Arguably the most elegant decade of the 20th century, the 1970s brought us everything from miniskirts to maxi dresses, flared trousers, wide-brimmed hats and more. 1970s essentials included flared and wide trousers, wedges, knitted vests, long-collared shirts, form-fitting T-shirts, turtlenecks, and lounge dresses, among many others.
The typical 1970s jumpsuit almost always featured flared legs and bell sleeves. Flared jeans and flared trousers of any shape were considered a staple of women’s fashion in the 1970s. Flared trousers and fitted shirts were all-70s classics that Boogie Wonderland supports, but there was so much more to 70s style than this look.
Knitted dresses without sleeves were worn over shirts with short or long sleeves with golfs in winter. Many winter dresses were button-down shirts with long sleeves and a matching belt. For most women, everyday fashion included wearing high-waisted wide-leg trousers in pastel-coloured cotton or polyester jersey, paired with a tunic, button-down blouse, or fitted jersey shirt.
This look included tight shirts or dresses with a fitted blazer with wide lapels, bell-bottoms, sweaters, cardigans, and boots. The simpler trends for women in the early 1970s included fitted blazers (available in a variety of fabrics with wide lapels), long and short dresses, miniskirts, maxi evening dresses, knickers (very short and tight shorts) paired with skinny pants. . T-shirts, suits for him and for her (virtually identical to each other) and flared trousers.
In 1973, dresses were more like the fashions of the 1940s and 1950s with A-line skirts or pleated skirts and button-down tops. The A-line mini dress, knit dress, low waist dress, and tunic dress were still fashionable clothing styles in the early 1970s. Simple one-piece dresses with a sash, cap sleeves and a flowing skirt, or a two-piece tunic blouse, skirt and tie waist, which made up the majority of everyday dresses of the seventies. While today’s maxi dresses tend to be sleeveless halter styles, 1970s maxi dresses were also popular with long and short sleeves, V-neck or tie.
Popular styles included flared trousers, fringed jeans, midi skirts, long dresses, ties, peasant blouses, and ponchos. More casual looks for men included flared jeans, tie-dye, flannel shirts, pleated trousers, and sweaters with oxfords, platforms, flip flops, or boots. Other dresses worn in women’s semi-formal wear include suede coats, boars, blazers, cowl neck sweaters, pencil skirts, backless dresses, extra low neck dresses, palazzo trousers, sheath dresses, evening dresses, jacket dresses and pinstripe suits. Womenswear in the 70s could be very glamorous in nightclubs with sequins, metallics, kaftans and skimpy dresses, but many opted for practical dance pieces like jumpsuits, flared trousers or palazzo trousers, which were trousers that flowed like a skirt.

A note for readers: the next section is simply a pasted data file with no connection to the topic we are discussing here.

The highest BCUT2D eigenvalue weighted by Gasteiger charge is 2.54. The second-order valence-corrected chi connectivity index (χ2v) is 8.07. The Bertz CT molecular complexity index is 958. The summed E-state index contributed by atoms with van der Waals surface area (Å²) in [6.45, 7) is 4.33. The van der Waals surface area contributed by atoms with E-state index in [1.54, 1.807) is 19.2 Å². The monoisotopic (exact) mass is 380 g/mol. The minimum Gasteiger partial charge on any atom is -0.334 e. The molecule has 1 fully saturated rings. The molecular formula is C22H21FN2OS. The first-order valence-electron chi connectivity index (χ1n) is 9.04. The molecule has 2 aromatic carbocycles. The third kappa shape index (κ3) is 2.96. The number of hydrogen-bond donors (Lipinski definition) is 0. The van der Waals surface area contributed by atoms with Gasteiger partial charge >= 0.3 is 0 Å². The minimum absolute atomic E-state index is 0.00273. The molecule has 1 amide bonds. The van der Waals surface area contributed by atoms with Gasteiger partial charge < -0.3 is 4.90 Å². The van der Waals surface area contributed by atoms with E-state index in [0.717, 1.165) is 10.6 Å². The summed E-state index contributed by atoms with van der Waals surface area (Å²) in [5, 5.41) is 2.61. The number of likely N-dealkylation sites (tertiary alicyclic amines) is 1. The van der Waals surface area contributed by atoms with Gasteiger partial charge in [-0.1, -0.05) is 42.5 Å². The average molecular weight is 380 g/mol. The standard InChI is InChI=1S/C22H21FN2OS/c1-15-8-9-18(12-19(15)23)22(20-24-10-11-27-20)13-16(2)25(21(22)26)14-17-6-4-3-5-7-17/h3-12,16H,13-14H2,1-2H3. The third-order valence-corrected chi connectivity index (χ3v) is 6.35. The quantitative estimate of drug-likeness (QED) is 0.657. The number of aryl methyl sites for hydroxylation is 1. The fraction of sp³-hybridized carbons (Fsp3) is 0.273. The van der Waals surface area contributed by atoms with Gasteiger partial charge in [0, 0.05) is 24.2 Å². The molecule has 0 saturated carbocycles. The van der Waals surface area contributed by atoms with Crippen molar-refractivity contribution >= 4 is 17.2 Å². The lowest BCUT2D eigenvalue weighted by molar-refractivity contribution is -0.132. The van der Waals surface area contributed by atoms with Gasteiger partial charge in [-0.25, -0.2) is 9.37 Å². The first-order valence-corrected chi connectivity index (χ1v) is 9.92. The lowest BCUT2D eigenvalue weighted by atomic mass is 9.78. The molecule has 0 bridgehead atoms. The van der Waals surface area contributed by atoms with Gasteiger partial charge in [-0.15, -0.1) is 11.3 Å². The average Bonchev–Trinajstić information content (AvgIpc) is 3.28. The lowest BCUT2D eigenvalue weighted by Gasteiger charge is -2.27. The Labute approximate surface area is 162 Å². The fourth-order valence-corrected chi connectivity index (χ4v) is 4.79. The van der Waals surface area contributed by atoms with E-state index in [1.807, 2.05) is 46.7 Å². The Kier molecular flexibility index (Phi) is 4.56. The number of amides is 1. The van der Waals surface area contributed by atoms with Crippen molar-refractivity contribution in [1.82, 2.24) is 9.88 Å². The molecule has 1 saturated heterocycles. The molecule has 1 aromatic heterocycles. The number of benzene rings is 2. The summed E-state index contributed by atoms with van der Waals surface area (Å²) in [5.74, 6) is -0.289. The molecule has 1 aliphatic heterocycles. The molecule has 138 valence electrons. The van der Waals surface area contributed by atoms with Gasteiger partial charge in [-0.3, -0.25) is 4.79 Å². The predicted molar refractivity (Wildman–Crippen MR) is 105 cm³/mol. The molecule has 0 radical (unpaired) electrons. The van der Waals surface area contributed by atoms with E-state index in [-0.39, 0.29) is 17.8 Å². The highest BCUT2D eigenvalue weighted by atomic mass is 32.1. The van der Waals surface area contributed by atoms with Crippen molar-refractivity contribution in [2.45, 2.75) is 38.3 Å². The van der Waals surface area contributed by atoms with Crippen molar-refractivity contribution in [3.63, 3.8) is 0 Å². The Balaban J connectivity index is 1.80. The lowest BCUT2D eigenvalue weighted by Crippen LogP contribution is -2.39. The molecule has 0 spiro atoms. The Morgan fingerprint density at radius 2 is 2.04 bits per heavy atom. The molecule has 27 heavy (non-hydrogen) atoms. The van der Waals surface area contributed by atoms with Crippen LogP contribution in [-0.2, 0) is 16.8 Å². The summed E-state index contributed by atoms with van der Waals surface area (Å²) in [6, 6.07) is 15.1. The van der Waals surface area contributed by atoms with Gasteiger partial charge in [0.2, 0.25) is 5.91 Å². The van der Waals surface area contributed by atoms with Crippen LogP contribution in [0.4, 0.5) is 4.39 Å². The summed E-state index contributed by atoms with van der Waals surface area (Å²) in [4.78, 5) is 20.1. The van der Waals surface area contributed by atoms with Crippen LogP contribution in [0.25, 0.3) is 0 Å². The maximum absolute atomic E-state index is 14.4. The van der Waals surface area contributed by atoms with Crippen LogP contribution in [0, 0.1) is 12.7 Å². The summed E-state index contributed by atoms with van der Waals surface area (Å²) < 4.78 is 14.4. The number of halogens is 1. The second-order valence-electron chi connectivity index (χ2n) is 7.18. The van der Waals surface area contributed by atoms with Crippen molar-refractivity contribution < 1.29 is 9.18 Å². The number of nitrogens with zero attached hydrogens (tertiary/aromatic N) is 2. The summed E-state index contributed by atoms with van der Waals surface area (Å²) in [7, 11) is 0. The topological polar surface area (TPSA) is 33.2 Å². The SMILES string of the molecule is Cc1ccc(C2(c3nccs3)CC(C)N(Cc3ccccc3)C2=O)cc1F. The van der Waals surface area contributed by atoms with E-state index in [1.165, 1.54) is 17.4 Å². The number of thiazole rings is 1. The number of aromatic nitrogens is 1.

In addition to disco styles, women’s fashion in the early 1970s became more relaxed. In addition, the early and mid-1970s were a time when women’s fashion became more accessible. While punk imagery was present in the late 1970s, in the mid-1970s men adopted the glam rock style. Men’s fashion in the early 1970s was heavily influenced by bright colors and textures.
For women, the hippie look of the 60s was carried over into the early 70s. In the mid-1970s, the hippie style fell out of fashion for both men and women, giving way to a more laid-back casual style. Hippie fashion began to develop in the late 1960s and reached its peak in the early 1970s, when elements such as flared trousers, tie-dye tops, headbands, embroidered folk patterns and flowing scarves became part of the traditional fashion. The glam rock look included several key styles such as tracksuits, satin shirts, velvet blazers, silk scarves, leather jackets, oversized collars, flared trousers, and platform shoes.
Common pieces include miniskirts, hippie-popular flares, retro dresses from the 1950s and earlier, and neutral rock and disco styles that introduce platform shoes, brights, sequins, and satin. Shoe styles are as diverse as clothing styles, but the main fashion trend of the 1970s was the platform sole, available in a variety of heights, colors and upper styles to match any outfit. Leather pants were one of the many problematic trends of the 1980s.
In fact, the 1970s was the first time in history that women started wearing trousers instead of dresses or skirts, especially in the workplace, as many women wore trousers with silk bow tops in the office. The ascot was back in mainstream fashion in the 1960s, but this time more popular with women wearing feminine and decorative scarves around their necks in a variety of ways.
While women don’t actually wear men’s ties, Ascot tie shirts are pretty much a way for them to show their style that they’re dressing for work. In the 1970s, everyone, men and women, celebrities and schoolgirls, wore geta. The 1970s may have been the first full decade when women in all walks of life wore pants.
Wedding dress fashions matched both evening and day wear of the 1970s, with some Holston-style jerseys being very form-fitting, but in general innocent ruffled prairie dresses and peasant styles were the most popular, often with lots of lace and high heels. collars, always white. Continuing the fashion theme of the individual style of the 60s, rockets, platforms, fringes and suede dominated the 70s with icons galore; Joni Mitchell, Cher, Bianca Jagger and many others made a splash in the style world. Go-go boots were still worn in the early years with mini dresses and skirts.